BILL DRISCOLL ’91
President, New England District, Robert Half International
Majors: History and Spanish
Bill Driscoll is the New England District President of Robert Half, an S&P 500 member the world’s first and largest specialized staffing agencies with more than 16,000 employees. He was kind enough to sit down with us and answer some questions.
What brought you to Middlebury?
I was born and raised in Boston. While in prep school at Middlesex School in Concord, MA, I played lacrosse and was recruited to Middlebury. At Midd I doubled majored in history and Spanish and graduated in ’91.
What did you do after graduation?
Through a fraternity connection, I got inspired to move to Vail, Colorado. At that time the country was in a recession and there weren’t a lot of jobs on the horizon. I moved out to Colorado and worked there for a year. It was a fun experience but I decided to move back to Boston and jumpstart my career.
So what does Robert Half do?
Robert Half is a staffing and temporary employment company. We do specialized staffing for the accounting, finance, administrative, technology, creative and legal industries.
How did you get interested in staffing and working at Robert Half?
During summers while I was at Midd, I started a landscaping business, mostly mowing lawns and painting houses. I was able to expand the business before I ultimately sold it. This experience taught me a lot about sales and accounting and after college I wanted to find a job that incorporated these skills. I interviewed with Robert Half and was hired to do outside sales, which involved traveling and meeting with clients.
You’ve worked there for 26 years. How has your job changed since you started?
I worked in outside sales for six months, then became a staffing manager for Accountemps, Robert Half’s temporary accounting division. I grew this into the largest Robert Half team in the world. I achieved number one in the world in sales for Accountemps in 1995. At this point, the company was transitioning from a franchise model, where each office was independent, to a more traditional corporation. I moved to Atlanta in 1996 and was put in charge of the southeastern region for Robert Half. I stayed in that position for the next decade, got married and had kids. In 2006, I moved back to the Boston area and was named the Northeastern District president. Now, I oversee twenty offices in the New England and upstate New York area.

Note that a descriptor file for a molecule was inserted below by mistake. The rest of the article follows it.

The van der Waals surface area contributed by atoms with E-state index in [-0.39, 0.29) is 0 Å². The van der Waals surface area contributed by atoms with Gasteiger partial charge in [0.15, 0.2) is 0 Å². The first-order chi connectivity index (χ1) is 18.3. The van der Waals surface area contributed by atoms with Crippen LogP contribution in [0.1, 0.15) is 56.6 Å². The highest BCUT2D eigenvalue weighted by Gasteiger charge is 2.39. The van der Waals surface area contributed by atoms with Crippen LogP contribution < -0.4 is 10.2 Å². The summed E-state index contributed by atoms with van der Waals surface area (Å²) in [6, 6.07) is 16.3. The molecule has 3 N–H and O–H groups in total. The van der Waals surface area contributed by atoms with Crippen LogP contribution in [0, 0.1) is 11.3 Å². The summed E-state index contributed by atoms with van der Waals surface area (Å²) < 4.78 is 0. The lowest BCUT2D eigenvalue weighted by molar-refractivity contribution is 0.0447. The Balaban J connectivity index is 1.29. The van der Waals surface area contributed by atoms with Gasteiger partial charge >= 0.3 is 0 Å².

What advantage do liberal arts grads have in the workforce?
I’ve noticed that people from Midd, and similar schools, are very smart, driven and have great communication skills. That means that they are qualified for a lot of jobs that need someone who can think on their feet and analyze situations in real-time. The job market is constantly in flux and the technical skills employers need are always changing. Having the core skills that a liberal arts education imparts allows Midd grads to be adaptable over the long-run.
What’s your assessment of the labor market at the moment?
It’s a lot better than when I graduated! It’s becoming more of a candidate market and the job seekers I’ve been working with have a lot more confidence. That’s a good sign for workers and the economy .